As lockdown measures ease in the UK, anxiety will only grow when people are no longer required to stay at home.
First published in March 2021.
This week, parts of Britain could be hotter than Saint Tropez or Ibiza. The southeast of England could be sweating in temperatures as high as 24 degrees centigrade.
And lockdown rules are easing. In Wales, “stay local” measures have been lifted. In England, outdoor sports facilities open today, with six people from any number of households — or a group of any size from up to two households — able to meet in a garden or a park.
In essence, England won’t any longer need to “stay at home” to “protect the NHS” and “save lives”.
Scotland’s stay at home order will be lifted on Friday.
What this means for everyone is unclear.
It’s possible that people will go beserk, rushing out of their houses and into parks with large groups of friends and family.
But it’s also possible that people will be cautious, worried about big crowds after a whole year of being locked down.
In fact, as several mental health charities have said, the end of lockdown restrictions could mean heightened levels of stress and anxiety for many people.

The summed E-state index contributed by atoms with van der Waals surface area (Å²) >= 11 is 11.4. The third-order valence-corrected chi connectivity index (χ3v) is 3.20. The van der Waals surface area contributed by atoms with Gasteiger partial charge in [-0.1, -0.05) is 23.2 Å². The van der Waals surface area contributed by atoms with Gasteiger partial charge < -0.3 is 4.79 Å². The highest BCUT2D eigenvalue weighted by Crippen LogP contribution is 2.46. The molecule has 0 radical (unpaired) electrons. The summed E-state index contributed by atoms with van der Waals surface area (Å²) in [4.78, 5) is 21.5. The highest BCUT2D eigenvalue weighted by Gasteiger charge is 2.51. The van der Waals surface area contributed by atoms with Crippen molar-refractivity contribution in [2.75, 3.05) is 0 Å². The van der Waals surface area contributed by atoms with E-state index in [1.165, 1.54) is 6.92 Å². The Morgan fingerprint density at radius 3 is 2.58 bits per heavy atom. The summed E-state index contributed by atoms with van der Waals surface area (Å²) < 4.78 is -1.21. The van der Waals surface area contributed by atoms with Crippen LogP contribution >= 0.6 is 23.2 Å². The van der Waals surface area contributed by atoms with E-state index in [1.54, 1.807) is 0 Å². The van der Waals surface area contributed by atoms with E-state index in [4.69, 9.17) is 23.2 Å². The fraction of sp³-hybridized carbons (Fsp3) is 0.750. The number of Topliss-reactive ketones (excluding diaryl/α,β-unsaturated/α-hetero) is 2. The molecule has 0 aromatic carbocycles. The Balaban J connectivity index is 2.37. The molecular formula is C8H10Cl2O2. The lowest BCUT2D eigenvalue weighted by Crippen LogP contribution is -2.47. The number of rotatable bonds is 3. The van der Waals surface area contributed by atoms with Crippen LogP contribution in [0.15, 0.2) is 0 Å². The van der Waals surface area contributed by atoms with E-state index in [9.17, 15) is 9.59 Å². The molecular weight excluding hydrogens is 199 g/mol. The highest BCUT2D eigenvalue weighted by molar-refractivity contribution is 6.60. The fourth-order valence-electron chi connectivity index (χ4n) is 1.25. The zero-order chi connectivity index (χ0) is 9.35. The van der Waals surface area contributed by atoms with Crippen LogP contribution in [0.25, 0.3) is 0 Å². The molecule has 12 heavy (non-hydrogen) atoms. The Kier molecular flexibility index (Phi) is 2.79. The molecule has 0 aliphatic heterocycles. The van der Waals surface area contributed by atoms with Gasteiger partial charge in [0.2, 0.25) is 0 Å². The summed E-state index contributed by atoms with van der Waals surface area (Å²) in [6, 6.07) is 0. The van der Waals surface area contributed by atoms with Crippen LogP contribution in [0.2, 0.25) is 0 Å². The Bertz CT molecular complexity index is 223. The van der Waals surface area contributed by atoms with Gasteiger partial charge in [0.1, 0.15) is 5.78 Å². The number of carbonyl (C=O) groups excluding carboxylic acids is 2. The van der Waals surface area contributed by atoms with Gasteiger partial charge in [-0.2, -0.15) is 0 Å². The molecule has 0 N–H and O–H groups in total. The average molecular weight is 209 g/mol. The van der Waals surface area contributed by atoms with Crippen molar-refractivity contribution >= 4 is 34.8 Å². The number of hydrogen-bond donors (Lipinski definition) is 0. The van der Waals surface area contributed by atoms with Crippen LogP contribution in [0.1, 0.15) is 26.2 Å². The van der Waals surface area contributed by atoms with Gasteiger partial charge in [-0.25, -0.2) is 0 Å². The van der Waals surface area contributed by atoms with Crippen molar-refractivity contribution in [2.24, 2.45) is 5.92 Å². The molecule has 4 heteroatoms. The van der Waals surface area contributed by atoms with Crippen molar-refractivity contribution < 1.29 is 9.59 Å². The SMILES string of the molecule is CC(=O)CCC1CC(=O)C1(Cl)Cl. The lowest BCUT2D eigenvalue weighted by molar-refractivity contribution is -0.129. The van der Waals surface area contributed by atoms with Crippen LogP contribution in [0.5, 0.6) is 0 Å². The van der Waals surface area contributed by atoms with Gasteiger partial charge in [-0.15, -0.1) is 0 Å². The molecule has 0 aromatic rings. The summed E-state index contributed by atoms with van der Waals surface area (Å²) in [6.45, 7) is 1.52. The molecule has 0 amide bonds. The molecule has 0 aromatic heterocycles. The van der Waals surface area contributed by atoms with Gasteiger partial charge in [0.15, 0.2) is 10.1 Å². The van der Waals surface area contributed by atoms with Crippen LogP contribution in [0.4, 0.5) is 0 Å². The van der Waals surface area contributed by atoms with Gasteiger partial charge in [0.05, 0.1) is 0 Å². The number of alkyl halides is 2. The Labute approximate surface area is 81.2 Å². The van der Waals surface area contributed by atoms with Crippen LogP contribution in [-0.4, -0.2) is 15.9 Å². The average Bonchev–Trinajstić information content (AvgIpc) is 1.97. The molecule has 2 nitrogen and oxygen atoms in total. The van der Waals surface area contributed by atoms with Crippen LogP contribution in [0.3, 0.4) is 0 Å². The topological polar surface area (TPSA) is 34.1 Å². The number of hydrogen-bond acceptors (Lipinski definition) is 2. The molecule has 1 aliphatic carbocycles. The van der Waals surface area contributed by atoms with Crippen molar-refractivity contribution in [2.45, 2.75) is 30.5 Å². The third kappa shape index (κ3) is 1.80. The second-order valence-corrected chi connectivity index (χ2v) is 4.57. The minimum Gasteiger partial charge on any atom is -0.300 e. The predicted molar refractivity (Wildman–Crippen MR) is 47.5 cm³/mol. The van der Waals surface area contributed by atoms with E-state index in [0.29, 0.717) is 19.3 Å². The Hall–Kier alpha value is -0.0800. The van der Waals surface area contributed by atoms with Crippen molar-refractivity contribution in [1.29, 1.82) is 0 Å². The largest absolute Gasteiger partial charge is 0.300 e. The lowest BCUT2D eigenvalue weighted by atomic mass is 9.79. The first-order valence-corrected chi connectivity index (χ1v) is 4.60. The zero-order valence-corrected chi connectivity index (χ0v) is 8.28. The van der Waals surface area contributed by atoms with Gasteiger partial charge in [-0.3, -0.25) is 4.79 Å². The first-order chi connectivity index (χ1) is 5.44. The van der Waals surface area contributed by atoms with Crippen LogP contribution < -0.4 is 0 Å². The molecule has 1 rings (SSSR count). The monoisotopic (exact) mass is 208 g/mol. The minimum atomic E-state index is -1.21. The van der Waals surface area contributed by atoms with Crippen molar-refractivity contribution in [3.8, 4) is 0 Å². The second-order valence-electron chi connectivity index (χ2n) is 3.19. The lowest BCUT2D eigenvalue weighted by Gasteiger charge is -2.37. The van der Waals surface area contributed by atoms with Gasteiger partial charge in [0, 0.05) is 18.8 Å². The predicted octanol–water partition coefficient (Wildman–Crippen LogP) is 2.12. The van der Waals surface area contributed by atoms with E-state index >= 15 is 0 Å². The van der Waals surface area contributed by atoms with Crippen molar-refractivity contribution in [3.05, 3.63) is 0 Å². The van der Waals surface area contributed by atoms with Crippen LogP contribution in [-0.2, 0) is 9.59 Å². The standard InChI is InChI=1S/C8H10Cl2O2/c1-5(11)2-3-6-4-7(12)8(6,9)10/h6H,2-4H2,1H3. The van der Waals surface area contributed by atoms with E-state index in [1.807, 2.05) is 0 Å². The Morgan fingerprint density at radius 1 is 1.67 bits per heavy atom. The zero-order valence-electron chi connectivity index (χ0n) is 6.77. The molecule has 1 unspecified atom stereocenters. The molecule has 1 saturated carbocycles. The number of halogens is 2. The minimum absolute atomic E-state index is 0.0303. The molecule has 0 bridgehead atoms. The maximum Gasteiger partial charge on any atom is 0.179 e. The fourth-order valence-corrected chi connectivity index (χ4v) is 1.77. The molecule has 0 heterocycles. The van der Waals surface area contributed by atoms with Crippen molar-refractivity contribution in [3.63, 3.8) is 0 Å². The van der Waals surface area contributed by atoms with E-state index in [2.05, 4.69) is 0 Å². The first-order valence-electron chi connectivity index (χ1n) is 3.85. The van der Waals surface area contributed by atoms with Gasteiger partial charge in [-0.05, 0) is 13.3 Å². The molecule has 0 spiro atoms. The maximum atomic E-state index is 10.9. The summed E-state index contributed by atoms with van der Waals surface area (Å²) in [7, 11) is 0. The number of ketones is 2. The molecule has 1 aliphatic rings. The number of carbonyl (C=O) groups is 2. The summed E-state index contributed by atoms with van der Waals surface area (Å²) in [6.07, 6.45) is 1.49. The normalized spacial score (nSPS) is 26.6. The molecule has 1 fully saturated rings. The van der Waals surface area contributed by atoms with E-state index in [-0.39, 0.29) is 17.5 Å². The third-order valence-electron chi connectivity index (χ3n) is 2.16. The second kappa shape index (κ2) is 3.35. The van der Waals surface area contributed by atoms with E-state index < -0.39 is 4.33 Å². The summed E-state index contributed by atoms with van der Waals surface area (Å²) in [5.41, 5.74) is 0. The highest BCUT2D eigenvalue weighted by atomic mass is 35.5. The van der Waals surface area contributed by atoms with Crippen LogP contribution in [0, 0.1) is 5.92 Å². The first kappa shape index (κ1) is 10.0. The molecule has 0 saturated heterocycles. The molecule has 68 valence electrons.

The Guardian recently quoted Rosie Weatherley, an information content manager at Mind. She said that some of us “may be worried about ‘normality’ resuming, or not wanting to return to a faster pace with busier daily lives, and less downtime to ourselves.”
Indeed, the most recent Covid-19 social study conducted by University College London researchers found that 57% of respondents were concerned about a rise in Covid cases, but 53% were worried about the lack of adherence to social distancing.
Surely that anxiety will only grow when people are no longer required to stay at home.
No lockdown means freedom. A heady prospect. And a profoundly troubling one for some?
- What’s the roadmap for lifting lockdown? | BBC News
- Lockdown rules: What are the restrictions in your area? | BBC News
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[This piece was originally published in Medium and re-published in PMP Magazine on 29 March 2021, with the author’s consent. | The author writes in a personal capacity.]
(Cover: Pixy. / Licensed under a Creative Commons Attribution-ShareAlike 4.0 International License.)